- The U.S. is clamping down on Chinese technology companies like never before as tensions rise between Washington and Beijing.
- The number of full-time TikTok employees in the U.S. has gone from under 500 at the start of the year to almost 1,400 today.
- Earlier this month, U.S. Secretary of State Mike Pompeo said the U.S. is now "looking at" banning TikTok.
TikTok announced Tuesday it plans to hire 10,000 staff in the U.S. over the next three years, despite a possible ban for the Chinese-owned app.
As TikTok's popularity has soared, the number of full-time TikTok employees in the U.S. has gone from under 500 at the start of the year to almost 1,400 today.
"In 2020, TikTok tripled the number of employees working in the U.S., and we plan to add another 10,000 jobs here over the next three years," a TikTok spokesperson told CNBC.
"These are good-paying jobs that will help us continue to build a fun and safe experience and protect our community's privacy."
Beijing-headquartered ByteDance, which owns TikTok, said in March that it hopes to have 100,000 employees by the end of 2020. By comparison, at the end of 2019, Facebook had 44,942, Google had 118,899, and Alibaba had 116,519.
"They (ByteDance) committed to 100,000 global staff several months ago so it's in line with what they've already been saying," Matthew Brennan, a China-based social media analyst, told CNBC.
The U.S. is clamping down on Chinese technology companies like never before as tensions rise between Washington and Beijing. The U.S. says President Xi Jinping's communist government could use hardware and software developed by Chinese tech firms for espionage purposes.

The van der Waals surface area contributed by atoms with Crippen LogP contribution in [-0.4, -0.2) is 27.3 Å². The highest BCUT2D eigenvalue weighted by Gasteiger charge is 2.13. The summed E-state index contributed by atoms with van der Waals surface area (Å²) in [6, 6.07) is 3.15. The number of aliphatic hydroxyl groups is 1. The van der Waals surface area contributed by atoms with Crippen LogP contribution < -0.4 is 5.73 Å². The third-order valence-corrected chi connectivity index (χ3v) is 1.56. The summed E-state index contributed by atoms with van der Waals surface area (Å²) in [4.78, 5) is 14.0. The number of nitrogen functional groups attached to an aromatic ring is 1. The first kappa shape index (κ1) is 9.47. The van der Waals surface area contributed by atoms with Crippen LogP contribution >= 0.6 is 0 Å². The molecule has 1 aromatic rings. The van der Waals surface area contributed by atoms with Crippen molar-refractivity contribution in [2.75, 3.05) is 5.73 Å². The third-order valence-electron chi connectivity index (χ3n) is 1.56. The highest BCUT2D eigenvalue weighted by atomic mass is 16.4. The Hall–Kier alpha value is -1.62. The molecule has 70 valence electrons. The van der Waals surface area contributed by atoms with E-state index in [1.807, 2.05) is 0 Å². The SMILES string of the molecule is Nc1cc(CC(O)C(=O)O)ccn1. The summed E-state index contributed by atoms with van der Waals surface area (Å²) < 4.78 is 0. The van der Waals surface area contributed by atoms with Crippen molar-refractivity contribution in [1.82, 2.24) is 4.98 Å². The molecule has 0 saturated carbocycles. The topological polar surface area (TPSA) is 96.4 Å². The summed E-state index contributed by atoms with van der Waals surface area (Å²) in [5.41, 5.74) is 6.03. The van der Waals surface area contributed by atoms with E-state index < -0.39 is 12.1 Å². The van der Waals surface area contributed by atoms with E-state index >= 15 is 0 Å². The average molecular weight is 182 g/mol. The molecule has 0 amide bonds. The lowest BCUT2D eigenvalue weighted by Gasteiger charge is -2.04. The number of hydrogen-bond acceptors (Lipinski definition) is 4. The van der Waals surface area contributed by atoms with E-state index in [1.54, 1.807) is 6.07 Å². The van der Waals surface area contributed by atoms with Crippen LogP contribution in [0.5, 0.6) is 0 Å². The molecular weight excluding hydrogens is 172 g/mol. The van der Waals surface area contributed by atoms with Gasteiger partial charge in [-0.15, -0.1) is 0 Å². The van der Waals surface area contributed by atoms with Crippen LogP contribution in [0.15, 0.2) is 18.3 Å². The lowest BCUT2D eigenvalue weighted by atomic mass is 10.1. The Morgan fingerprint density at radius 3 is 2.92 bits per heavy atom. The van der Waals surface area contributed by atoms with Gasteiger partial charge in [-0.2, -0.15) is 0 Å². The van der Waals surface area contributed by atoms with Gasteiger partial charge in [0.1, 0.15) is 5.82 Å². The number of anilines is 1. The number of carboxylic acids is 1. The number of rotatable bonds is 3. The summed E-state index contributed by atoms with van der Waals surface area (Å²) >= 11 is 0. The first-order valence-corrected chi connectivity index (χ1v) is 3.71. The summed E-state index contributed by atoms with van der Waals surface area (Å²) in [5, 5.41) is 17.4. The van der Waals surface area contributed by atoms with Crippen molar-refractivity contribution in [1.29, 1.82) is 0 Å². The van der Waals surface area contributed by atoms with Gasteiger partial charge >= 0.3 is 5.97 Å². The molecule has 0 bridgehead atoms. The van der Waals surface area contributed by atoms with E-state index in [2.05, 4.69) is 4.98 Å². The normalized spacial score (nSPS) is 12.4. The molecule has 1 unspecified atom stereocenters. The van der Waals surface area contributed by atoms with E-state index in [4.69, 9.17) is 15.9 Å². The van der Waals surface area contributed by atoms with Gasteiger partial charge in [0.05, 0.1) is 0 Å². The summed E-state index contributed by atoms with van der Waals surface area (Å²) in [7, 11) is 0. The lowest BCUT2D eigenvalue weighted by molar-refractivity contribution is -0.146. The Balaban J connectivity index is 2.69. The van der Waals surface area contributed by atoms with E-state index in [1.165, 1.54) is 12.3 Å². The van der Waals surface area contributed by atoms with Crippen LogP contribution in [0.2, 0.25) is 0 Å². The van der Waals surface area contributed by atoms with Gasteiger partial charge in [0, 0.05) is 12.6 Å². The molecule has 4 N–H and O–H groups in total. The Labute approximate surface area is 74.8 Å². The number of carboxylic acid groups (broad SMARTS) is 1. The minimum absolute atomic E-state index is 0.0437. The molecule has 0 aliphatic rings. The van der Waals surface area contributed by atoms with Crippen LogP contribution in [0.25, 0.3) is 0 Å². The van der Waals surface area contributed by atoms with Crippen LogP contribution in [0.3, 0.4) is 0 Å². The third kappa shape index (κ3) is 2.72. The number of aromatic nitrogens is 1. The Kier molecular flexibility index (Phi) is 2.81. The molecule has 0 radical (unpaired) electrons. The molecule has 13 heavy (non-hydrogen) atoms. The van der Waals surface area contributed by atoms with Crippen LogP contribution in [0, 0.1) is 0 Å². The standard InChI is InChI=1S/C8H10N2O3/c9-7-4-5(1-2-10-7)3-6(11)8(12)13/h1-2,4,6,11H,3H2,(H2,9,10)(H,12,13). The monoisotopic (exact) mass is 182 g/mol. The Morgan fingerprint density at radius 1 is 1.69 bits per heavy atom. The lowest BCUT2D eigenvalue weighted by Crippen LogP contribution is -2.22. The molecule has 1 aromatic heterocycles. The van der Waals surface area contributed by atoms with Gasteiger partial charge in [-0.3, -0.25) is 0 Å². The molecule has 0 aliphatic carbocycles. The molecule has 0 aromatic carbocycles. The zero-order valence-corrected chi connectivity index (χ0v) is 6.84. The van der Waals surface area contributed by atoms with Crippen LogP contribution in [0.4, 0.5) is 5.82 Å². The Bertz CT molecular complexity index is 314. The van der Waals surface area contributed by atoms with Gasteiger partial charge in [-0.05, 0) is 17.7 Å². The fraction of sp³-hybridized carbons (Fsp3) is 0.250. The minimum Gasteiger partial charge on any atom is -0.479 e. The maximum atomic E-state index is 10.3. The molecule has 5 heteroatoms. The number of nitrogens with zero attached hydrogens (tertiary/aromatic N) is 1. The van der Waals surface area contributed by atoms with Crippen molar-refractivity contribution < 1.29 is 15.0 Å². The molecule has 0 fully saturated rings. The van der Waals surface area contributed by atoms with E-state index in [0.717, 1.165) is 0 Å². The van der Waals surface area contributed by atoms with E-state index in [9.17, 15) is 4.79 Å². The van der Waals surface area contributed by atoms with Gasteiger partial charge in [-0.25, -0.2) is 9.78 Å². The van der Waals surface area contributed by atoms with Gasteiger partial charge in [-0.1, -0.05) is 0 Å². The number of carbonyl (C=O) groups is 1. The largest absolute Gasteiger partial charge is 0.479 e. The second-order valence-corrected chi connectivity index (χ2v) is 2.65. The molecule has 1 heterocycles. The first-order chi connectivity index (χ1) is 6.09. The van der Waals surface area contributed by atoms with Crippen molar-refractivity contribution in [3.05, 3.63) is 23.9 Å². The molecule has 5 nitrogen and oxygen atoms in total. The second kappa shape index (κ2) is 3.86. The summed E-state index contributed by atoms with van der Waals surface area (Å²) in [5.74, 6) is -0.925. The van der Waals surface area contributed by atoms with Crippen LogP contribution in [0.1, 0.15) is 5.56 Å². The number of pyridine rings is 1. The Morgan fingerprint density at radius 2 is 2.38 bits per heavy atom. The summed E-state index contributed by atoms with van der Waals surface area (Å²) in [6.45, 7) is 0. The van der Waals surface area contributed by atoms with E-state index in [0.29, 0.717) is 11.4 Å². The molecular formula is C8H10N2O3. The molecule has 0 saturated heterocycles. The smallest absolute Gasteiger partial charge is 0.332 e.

Huawei has been the number one target so far, with the Trump administration banning Huawei's telecoms equipment from U.S. networks and imposing strict sanctions on the company that threaten to damage its business in other countries too. Huawei denies all the allegations.
It looks like TikTok could be the next target. Earlier this month, U.S. Secretary of State Mike Pompeo said the U.S. is now "looking at" banning TikTok.
The U.S. government has launched a national security review of ByteDance's acquisition of the Musical.ly app, which was merged into TikTok, Reuters reported in November. The U.S. government is reportedly concerned that ByteDance may be censoring politically-sensitive content and it's worried about how user data is stored.
Despite the moves, TikTok says it intends to continue expanding in the U.S.
Timothy Armoo, chief executive of Fanbytes, a company that helps brands advertise through social video, told CNBC that TikTok is trying to show policymakers that it is a direct employer of U.S. jobs. "The more they can be seen as an American employer, the better," he said.
Armoo believes TikTok has become "too much of a phenomenon in the western world" for it to be banned.
TikTok's largest U.S. offices are in California, New York, Texas, and Florida. Key areas for TikTok in the U.S. include sales, moderation, engineering and content moderation.
In May, TikTok reportedly signed a lease on a 232,000 square feet office at One Five One, previously known as Four Times Square. At the time, the deal was reportedly the first big Manhattan office lease of the pandemic.
TikTok is currently trying to decide where to put its international headquarters. The company's largest office is in Los Angeles but London, Dublin and Singapore have also been touted as possible HQ locations.
The Sunday Times newspaper reported over the weekend that TikTok had "shelved" plans to set up a global HQ in Britain that would create up to 3,000 jobs. The report said talks between the U.K. government and ByteDance had been "paused" because of the "wider geopolitical context."
However, a source familiar with the matter told CNBC that London is still being considered as an option.